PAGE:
The slow death of the Football League trophy

Bradford City 1

Akpan 21

Manchester City Under 21s 2

Rogers 27, Doyle 63

By Jason McKeown

How long has this competition got before it has to be killed off? As Bradford City were deservedly beaten by an Under 21s Man City side in front of a new club record low attendance of 868, it feels like the Football League Trophy rot is setting in.

The fury and outrage over the presence of Premier League B/youth teams has started to ebb away to mere disgruntled acceptance. As though this is now normal. The boycott efforts continue, but its our own clubs who suffer through waning attendances and reduced interest.

And what is gained in return for devaluing the Football League Trophy? A bit of cash to underwrite losses staging these games, and some flimsy premise that this is somehow helping the England team. Perhaps if England win the 2026 World Cup, it will be worth it. But at what cost to lower league clubs in the meantime?

I’ve always liked this competition, and that’s why I still rock up on these increasingly souless Tuesday nights. It’s good to see fringe City players, and to watch games that don’t have as much stress attached to them as a regular league game. Unlike the FA and League Cups, there’s a good chance of a cup run that of course carries the prize of getting to Wembley. But for it all to have any real significance, these games need to matter to the opposition too.

Tonight’s game with Man City was brought forward two weeks from its original scheduling, apparently at the request of the Premier League club. It was moved to a night when Man City already had a League Cup match at Preston. So this game was even further below the Citizens’ radar than normal. I counted fewer than 50 Man City fans, and those who were there were probably family members of the youth players. I’d be surprised if Pep Guardiola even bothers to watch a video of this game.

Meanwhile the Bantams’ fringe players are left trying to impress when up against a group of teenagers. Everything good about the home team’s performance almost needs a disclaimer to caveat its achievement. Shay McCartan showed some nice touches and clever movement. Against Man City’s youth team. Adam Henley looked more comfortable at right back. Against Man City’s youth team. Danny Devine’s second half performance in particular showed promise. Against Man City’s youth team.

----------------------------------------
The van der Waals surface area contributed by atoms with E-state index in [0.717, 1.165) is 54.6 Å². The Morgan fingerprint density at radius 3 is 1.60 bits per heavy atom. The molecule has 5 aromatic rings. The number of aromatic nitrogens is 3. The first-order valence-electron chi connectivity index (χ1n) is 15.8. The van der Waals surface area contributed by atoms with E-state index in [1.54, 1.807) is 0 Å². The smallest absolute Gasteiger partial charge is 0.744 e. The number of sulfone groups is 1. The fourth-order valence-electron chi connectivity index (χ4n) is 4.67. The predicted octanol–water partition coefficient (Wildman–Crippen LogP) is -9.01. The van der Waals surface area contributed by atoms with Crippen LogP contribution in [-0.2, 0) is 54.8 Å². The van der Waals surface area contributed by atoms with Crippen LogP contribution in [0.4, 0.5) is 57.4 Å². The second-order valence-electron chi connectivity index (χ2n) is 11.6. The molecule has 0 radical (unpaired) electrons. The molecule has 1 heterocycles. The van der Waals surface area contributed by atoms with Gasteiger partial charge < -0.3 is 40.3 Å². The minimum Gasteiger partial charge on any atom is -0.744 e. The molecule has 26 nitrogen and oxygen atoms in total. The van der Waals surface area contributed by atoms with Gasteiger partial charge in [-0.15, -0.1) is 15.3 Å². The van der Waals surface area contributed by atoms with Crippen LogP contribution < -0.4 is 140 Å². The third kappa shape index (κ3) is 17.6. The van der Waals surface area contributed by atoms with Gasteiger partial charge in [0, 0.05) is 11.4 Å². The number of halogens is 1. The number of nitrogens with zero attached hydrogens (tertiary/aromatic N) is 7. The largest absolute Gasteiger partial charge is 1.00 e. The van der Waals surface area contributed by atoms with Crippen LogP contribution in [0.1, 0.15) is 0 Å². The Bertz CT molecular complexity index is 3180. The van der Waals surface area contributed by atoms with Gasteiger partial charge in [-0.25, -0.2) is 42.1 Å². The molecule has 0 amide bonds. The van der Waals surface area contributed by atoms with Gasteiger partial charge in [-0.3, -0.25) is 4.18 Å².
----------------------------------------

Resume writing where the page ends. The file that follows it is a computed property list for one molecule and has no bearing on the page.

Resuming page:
Of course, those in Sky Blue tonight showed they have ability. They are the cream of the crop at one of the best youth set ups in the country. But the realities of professional football habitually sees very few youth players actually make it, especially at a club like Man City who spend millions of pounds on proven global stars. Most of the Man City players here will do well if they manage a career half as good as most of their Bradford City opponents tonight. It’s not a real contest. It feels articificial.

But what puts the future of this competition in even more doubt is that these B teams are getting better. This is the second time in three seasons City have faced Man City under 21s in the group stage, and this lot looked more self assured and streetwise. In victory here, Man City have almost definitely qualified for the next round.

If the Football League Trophy keeps delivering sell out Wembley finals like Sunderland vs Portsmouth last season, the Football League can argue the competition is in good health. But as soon as a B team side gets to the final, inevitably bringing a paltry following to Wembley, it really is over.

This was Bradford City’s first defeat to a B team, which in its own small way is a marker of the gradual improvements Premier League clubs are gaining from being part of our competition. Initially City had looked on course to repeat their 2-1 victory over Manchester City two years ago, after enjoying the better of the first 25 minutes and going ahead.

The goal came from unlikely skipper Hope Akpan – his first at Valley Parade – after he made a late run into the box and was left with a simple header from Zeli Ismail’s delightful cross. City had already hit the post in the early stages through McCartan’s well-drilled effort from the edge of the box.

Gary Bowyer had rang the changes but picked a decent City side. It was great to see George Sykes-Kenworthy awarded a debut in goal. The first City academy goalkeeper to be handed a first team opportunity since Ben Saynor was picked by Stuart McCall to play at Doncaster, in this competition, 12 years ago.

Sykes-Kenworthy’s inclusion ahead of Sam Hornby raised eyebrows, but it is arguably fitting reward for the promise the 19-year-old is showing. Sykes-Kenworthy has recently completed a loan spell at Guiseley where he received positive reviews. With the EFL rule that at least one member of the matchday squad must be homegrown, the progress of Sykes-Kenworthy can only boost Gary Bowyer’s options. Tonight he largely performed well.

City’s 4-4-1-1 approach saw McCartan play behind Aramide Oteh, with Omari Patrick and Ismail on the wings. The shape was decent and the home side’s greater experience was telling initially. Ismail once again took his chance well and was a constant menace, producing a range of tricks. He is up against some strong competition to start on Saturday, but must increasingly be in Bowyer’s thoughts.